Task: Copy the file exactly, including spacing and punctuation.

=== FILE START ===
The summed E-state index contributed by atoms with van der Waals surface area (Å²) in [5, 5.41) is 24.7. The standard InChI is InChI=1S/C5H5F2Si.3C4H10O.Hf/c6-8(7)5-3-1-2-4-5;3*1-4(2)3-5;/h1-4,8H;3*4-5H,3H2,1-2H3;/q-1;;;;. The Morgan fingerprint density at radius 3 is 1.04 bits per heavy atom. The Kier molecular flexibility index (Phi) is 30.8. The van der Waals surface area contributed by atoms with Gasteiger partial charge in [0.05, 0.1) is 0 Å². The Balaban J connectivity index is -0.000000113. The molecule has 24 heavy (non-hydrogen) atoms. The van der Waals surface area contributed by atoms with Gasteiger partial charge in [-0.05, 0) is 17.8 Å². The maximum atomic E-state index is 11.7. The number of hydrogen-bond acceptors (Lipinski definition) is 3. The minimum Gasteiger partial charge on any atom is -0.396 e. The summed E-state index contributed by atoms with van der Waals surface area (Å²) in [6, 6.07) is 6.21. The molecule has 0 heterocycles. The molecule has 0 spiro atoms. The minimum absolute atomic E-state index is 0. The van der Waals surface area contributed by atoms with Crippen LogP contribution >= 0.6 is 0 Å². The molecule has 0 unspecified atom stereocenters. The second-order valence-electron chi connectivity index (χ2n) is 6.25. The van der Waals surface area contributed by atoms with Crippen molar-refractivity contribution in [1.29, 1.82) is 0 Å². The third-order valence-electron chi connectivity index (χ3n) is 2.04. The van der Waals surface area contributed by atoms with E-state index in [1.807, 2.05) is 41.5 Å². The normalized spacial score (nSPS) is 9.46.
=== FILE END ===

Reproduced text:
The summed E-state index contributed by atoms with van der Waals surface area (Å²) in [5, 5.41) is 24.7. The standard InChI is InChI=1S/C5H5F2Si.3C4H10O.Hf/c6-8(7)5-3-1-2-4-5;3*1-4(2)3-5;/h1-4,8H;3*4-5H,3H2,1-2H3;/q-1;;;;. The Morgan fingerprint density at radius 3 is 1.04 bits per heavy atom. The Kier molecular flexibility index (Phi) is 30.8. The van der Waals surface area contributed by atoms with Gasteiger partial charge in [0.05, 0.1) is 0 Å². The Balaban J connectivity index is -0.000000113. The molecule has 24 heavy (non-hydrogen) atoms. The van der Waals surface area contributed by atoms with Gasteiger partial charge in [-0.05, 0) is 17.8 Å². The maximum atomic E-state index is 11.7. The number of hydrogen-bond acceptors (Lipinski definition) is 3. The minimum Gasteiger partial charge on any atom is -0.396 e. The summed E-state index contributed by atoms with van der Waals surface area (Å²) in [6, 6.07) is 6.21. The molecule has 0 heterocycles. The molecule has 0 spiro atoms. The minimum absolute atomic E-state index is 0. The van der Waals surface area contributed by atoms with Crippen LogP contribution >= 0.6 is 0 Å². The molecule has 0 unspecified atom stereocenters. The second-order valence-electron chi connectivity index (χ2n) is 6.25. The van der Waals surface area contributed by atoms with Crippen molar-refractivity contribution in [1.29, 1.82) is 0 Å². The third-order valence-electron chi connectivity index (χ3n) is 2.04. The van der Waals surface area contributed by atoms with E-state index in [1.807, 2.05) is 41.5 Å². The normalized spacial score (nSPS) is 9.46.